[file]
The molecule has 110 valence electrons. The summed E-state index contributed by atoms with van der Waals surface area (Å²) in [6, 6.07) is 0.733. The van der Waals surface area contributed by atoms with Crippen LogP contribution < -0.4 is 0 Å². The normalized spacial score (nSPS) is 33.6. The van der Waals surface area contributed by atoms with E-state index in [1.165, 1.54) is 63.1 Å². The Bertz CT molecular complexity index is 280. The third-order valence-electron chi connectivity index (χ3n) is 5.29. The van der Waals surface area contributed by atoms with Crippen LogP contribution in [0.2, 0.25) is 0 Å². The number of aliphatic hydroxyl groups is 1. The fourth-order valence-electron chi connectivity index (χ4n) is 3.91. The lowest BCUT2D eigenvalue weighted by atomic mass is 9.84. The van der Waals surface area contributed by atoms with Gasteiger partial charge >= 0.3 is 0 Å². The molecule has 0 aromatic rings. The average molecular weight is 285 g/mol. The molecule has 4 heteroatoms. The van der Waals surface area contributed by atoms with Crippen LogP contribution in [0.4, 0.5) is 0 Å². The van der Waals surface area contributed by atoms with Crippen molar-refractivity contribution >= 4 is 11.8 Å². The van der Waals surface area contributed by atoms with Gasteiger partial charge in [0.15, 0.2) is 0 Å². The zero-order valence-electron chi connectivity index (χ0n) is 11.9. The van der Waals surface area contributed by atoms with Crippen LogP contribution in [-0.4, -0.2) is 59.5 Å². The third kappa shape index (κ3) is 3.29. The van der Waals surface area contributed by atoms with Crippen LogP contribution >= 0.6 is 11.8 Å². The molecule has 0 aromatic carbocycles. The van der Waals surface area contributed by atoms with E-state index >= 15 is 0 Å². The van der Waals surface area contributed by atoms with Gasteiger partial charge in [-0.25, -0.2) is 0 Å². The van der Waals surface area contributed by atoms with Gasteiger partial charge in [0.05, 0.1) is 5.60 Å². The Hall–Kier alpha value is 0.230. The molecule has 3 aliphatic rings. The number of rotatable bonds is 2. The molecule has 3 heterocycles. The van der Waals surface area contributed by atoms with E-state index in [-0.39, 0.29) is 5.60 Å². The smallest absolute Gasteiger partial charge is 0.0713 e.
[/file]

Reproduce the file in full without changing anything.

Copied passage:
The molecule has 110 valence electrons. The summed E-state index contributed by atoms with van der Waals surface area (Å²) in [6, 6.07) is 0.733. The van der Waals surface area contributed by atoms with Crippen LogP contribution < -0.4 is 0 Å². The normalized spacial score (nSPS) is 33.6. The van der Waals surface area contributed by atoms with E-state index in [1.165, 1.54) is 63.1 Å². The Bertz CT molecular complexity index is 280. The third-order valence-electron chi connectivity index (χ3n) is 5.29. The van der Waals surface area contributed by atoms with Crippen LogP contribution in [0.2, 0.25) is 0 Å². The number of aliphatic hydroxyl groups is 1. The fourth-order valence-electron chi connectivity index (χ4n) is 3.91. The lowest BCUT2D eigenvalue weighted by atomic mass is 9.84. The van der Waals surface area contributed by atoms with Gasteiger partial charge >= 0.3 is 0 Å². The molecule has 0 aromatic rings. The average molecular weight is 285 g/mol. The molecule has 4 heteroatoms. The van der Waals surface area contributed by atoms with Crippen LogP contribution in [0.4, 0.5) is 0 Å². The van der Waals surface area contributed by atoms with Crippen molar-refractivity contribution >= 4 is 11.8 Å². The van der Waals surface area contributed by atoms with Gasteiger partial charge in [0.15, 0.2) is 0 Å². The zero-order valence-electron chi connectivity index (χ0n) is 11.9. The van der Waals surface area contributed by atoms with Crippen LogP contribution in [-0.4, -0.2) is 59.5 Å². The third kappa shape index (κ3) is 3.29. The van der Waals surface area contributed by atoms with Crippen LogP contribution >= 0.6 is 11.8 Å². The molecule has 0 aromatic carbocycles. The van der Waals surface area contributed by atoms with E-state index >= 15 is 0 Å². The van der Waals surface area contributed by atoms with Gasteiger partial charge in [-0.25, -0.2) is 0 Å². The van der Waals surface area contributed by atoms with Gasteiger partial charge in [0.05, 0.1) is 5.60 Å². The Hall–Kier alpha value is 0.230. The molecule has 3 aliphatic rings. The number of rotatable bonds is 2. The molecule has 3 heterocycles. The van der Waals surface area contributed by atoms with E-state index in [-0.39, 0.29) is 5.60 Å². The smallest absolute Gasteiger partial charge is 0.0713 e.